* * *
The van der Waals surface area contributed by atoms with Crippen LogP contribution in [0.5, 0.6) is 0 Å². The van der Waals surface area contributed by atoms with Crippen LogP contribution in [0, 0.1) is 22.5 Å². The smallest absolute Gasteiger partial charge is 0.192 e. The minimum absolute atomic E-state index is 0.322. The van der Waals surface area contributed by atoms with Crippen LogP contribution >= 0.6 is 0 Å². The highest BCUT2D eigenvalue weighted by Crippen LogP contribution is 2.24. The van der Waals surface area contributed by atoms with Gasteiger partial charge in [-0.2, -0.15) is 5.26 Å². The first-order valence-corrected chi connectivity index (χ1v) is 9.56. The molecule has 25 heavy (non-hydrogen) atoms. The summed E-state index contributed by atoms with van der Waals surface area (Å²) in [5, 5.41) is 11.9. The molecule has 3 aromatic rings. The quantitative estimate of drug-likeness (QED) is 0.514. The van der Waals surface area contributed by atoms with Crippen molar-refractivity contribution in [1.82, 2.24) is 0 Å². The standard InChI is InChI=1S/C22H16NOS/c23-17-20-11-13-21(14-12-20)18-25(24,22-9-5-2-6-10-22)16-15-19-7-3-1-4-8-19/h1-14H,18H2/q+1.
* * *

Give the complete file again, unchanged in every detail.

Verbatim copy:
The van der Waals surface area contributed by atoms with Crippen LogP contribution in [0.5, 0.6) is 0 Å². The van der Waals surface area contributed by atoms with Crippen LogP contribution in [0, 0.1) is 22.5 Å². The smallest absolute Gasteiger partial charge is 0.192 e. The minimum absolute atomic E-state index is 0.322. The van der Waals surface area contributed by atoms with Crippen LogP contribution >= 0.6 is 0 Å². The highest BCUT2D eigenvalue weighted by Crippen LogP contribution is 2.24. The van der Waals surface area contributed by atoms with Gasteiger partial charge in [-0.2, -0.15) is 5.26 Å². The first-order valence-corrected chi connectivity index (χ1v) is 9.56. The molecule has 25 heavy (non-hydrogen) atoms. The summed E-state index contributed by atoms with van der Waals surface area (Å²) in [5, 5.41) is 11.9. The molecule has 3 aromatic rings. The quantitative estimate of drug-likeness (QED) is 0.514. The van der Waals surface area contributed by atoms with Crippen molar-refractivity contribution in [1.82, 2.24) is 0 Å². The standard InChI is InChI=1S/C22H16NOS/c23-17-20-11-13-21(14-12-20)18-25(24,22-9-5-2-6-10-22)16-15-19-7-3-1-4-8-19/h1-14H,18H2/q+1.